The owners of Blue Oak Coffee Roasting Co. would like to press the reset button. They would like to forget the whole unfortunate, frightening business of last week. They would like to go back to just frothing lattes, baking 500-calorie scones and serving faithful clientele.
But Blue Oak owners Bernadette Sebastiani and Cynthia Price would also like to feel as though something good came of that morning, April 5, when, at the invitation of a well-meaning customer, a man with apparent mental health issues walked into their establishment at 20th and G streets. Within a matter of seconds the conversation escalated to threats of sexual violence and robbery. Then the man ran out the door.
They would like to forget their initial irritation with the Bakersfield Police Department and their uncomfortable discussion later that day with their Bakersfield City Councilman, Andre Gonzales, about downtown's ever-present vagrant population.
But if they can forget all of those things, it will be because all of the involved parties share one objective: a safe and thriving downtown. And, amid the challenges, they all see encouraging signs.
But at first there was anger.
Bernadette Sebastiani and Cynthia Price took to their Facebook page that morning to express their dismay at BPD's lack of response to their phoned-in report.
"Thanks Bakersfield PD for not bothering to show up to an attempted robbery and rape," Blue Oak posted. "We really appreciate the help."
Their post prompted a personal visit from Bakersfield Police Chief Lyle Martin later that same day.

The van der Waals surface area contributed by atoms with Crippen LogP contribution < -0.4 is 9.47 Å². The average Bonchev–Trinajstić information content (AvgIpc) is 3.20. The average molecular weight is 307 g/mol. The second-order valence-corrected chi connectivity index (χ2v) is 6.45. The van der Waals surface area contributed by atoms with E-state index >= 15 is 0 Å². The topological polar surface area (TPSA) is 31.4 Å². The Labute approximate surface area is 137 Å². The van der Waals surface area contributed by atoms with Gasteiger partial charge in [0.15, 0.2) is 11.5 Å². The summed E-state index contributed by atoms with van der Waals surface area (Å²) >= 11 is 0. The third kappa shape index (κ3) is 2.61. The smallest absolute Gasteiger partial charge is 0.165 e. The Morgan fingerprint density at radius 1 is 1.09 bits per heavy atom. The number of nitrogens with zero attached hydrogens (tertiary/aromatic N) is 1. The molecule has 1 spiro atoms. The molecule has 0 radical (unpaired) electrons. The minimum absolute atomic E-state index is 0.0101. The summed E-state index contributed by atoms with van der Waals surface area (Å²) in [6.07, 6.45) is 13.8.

"He told them that we didn’t respond as quickly as we wanted to," Assistant Chief Greg Terry said Tuesday. "He told them our service did not reach his level of expectation and we would strive to do better in the future.”
"And we appreciated it," Sebastiani said.
Then, last Friday, BPD found the person investigators believe is their man: Joshua Harris, 23, arrested on suspicion of making criminal threats.
"A big thank you to BPD for the work they did to catch this guy!" Blue Oak posted.
(UPDATE: Harris pleaded not guilty in Kern County Superior Court on Wednesday. A judge kept bail at $25,000 for Harris, who is due back in court April 26.)
And please come back, officers. Free coffee if you've got a badge, Sebastiani said.
Some good came of the whole nasty experience: The Blue Oak's owners felt a sense of camaraderie and support from neighbors immediately afterward.
A half-dozen fellow small business owners, upon hearing about the incident, walked over to the Blue Oak, planted themselves and stayed practically all day just to lend their support.
"That meant a lot," Sebastiani said.
The experience has inspired conversation about what small downtown businesses might do to make their customers, and themselves, feel a little safer. Among the talking-stage suggestions: an arrangement in which businesses chip in to hire security during business hours.
Gonzales, who said he has talked to the Blue Oak's owners several times about their concerns about transients and break-ins, said he stopped by last week mostly just to keep channels of communications open.
"I just told them, 'In the future, reach out to me and give me a chance to respond,'" he said. "I want to hear from them first-hand. I don't know that I needed to be their first call, but a call would have been nice."
He said Measure N's 1-percent sales tax increase, which went into effect this month, ought to help the situation.
"There are a number of things the city is working on, thanks to Measure N, which will help," he said. "More police officers on the streets and an emergency shelter that the city will fund that will connect people with appropriate social services.
"It may not seem to the general public that a lot is being done — and I'm the first to say that nothing can be done fast enough — but we are making improvements."
And with that, we press the reset button. Hopefully it won't be needed too often.